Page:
21 Dec 2012, 04:19 PM Reply Like
  • Financial repression will not solve our growth problem, including a relative dearth of private investment.
    21 Dec 2012, 04:35 PM Reply Like
  • What needs to be financially repressed is the Fed, federal government, and multiple banking scams. The economy and individuals would recover if we can just get rid of the central planners, banks scamsters, and political morons.
    21 Dec 2012, 11:48 PM Reply Like
  • Back to the stone age I say!
    21 Dec 2012, 11:50 PM Reply Like
  • Good grief. If zero interests rates haven't worked by now, why does anyone thing they will work next year.... or the year after....


    Raise interest rates to 2.5%.


    Go in front of Congress and tell the American public the truth. Congress has spent this country into oblivion. They are a bunch of gutless wonders. The deficit must be drastically reduced and public spending has to be deeply cut.


    Until then we really don't need to hear any more blathering from the Fed chair.
    21 Dec 2012, 08:52 PM Reply Like
  • They haven't worked? ROFL! What do you think keeps on dropping the unemployment rate? And why raise it to 2.5%? Why not 25%?
    21 Dec 2012, 08:54 PM Reply Like
  • What keeps dropping the unemployment rate? People leaving the workforce.
    21 Dec 2012, 09:27 PM Reply Like
  • ROFL. You mean the retiring baby boomers?
    21 Dec 2012, 09:31 PM Reply Like
  • macro,
    Why don't you check the continuing drop outs in the overall labor participation rate if you really want to know what is happening with the unemployment rate. And do explain why the overall labor participation rate is the lowest it has been in decades .... certainly has nothing to do with zero interest rates.
    21 Dec 2012, 09:34 PM Reply Like
  • It's simple. The baby boomers are retiring.
    21 Dec 2012, 09:35 PM Reply Like
  • Actually, I believe the percentage of working elderly is higher than before the recession.


    If anything there has been an increase in the number of boomers moving to disability in their 50's as an early retirement program.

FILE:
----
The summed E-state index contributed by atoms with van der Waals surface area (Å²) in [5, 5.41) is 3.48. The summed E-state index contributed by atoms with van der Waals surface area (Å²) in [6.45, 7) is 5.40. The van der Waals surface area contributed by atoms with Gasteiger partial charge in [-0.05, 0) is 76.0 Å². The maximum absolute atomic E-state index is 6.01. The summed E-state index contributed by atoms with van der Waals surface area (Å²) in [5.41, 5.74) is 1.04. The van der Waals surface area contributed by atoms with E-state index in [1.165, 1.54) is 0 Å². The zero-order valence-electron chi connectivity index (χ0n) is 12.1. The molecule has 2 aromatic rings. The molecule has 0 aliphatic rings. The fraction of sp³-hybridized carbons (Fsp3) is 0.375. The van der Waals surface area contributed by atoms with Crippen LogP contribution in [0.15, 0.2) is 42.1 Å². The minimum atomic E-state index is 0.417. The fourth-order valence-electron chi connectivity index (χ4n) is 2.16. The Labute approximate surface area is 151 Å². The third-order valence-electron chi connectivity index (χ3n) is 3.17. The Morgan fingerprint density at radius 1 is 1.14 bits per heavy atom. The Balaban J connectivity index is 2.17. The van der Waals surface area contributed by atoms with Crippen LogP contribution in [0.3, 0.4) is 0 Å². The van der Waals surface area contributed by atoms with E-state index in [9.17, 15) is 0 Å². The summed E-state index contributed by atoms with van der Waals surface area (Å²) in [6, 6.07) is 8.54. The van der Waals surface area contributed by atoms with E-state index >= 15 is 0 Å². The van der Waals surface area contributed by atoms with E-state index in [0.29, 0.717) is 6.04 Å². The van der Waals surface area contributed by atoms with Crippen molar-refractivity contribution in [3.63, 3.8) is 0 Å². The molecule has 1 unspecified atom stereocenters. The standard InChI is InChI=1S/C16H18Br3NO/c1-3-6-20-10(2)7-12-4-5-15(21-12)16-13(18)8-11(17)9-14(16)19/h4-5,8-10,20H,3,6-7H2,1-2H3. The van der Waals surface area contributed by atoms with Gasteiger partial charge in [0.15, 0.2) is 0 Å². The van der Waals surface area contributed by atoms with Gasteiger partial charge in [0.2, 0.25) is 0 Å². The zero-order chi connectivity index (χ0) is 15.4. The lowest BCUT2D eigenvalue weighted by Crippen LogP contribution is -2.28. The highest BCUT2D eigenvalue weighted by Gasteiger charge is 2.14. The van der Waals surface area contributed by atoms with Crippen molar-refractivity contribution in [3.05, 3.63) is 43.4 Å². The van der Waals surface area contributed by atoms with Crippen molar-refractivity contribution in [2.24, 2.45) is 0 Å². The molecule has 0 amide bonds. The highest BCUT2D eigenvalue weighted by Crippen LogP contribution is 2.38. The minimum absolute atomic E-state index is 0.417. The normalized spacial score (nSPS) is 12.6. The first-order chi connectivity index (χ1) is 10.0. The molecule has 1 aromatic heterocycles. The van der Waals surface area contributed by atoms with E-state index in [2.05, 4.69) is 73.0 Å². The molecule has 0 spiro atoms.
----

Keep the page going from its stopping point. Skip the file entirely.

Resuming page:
22 Dec 2012, 07:46 PM Reply Like
  • Boomers are aged 48-66 in 2012.


    Very, very few Boomers are retiring.


    You have been trotting out anti-Boomer sentiment for fifteen years now, at which point Boomers were aged 33-51.


    As anyone NOT biased towards 1/3 of the US population - and probably 1/2 of activist voters - knows:


    Boomers are the best-educated generation in American history, with a such a high proportion of professionals, it will probably never be duplicated by future generations.


    Boomers are the vast majority of small business owners.


    Boomers are the vast majority of members of Congress and the executive branch, both on the national and state levels. (The judicial branch is still crowded with those in Boomers' parents' generations.)


    Boomers occupy the majority of upper management positions across all industry sectors, even tech.


    Boomers are in the majority among money managers, wealth managers, and family office managers.


    Boomers - and Boomers' parents - are still the vast majority of active investors - and probably active traders.
    22 Dec 2012, 11:36 AM Reply Like
  • The fall in unemployment is due to self employment. I know a lot of people on food stamps, without medica, who are repairing appliances, doing manual labor and with food stands that are selling fruits and vegetables on the side of the road. Many live in Govt housing.
    Issue is when the Mexicans left that hole was filled by US citzens working under the radar. There is a large labor underground rising which will soon eclipse the above ground labor.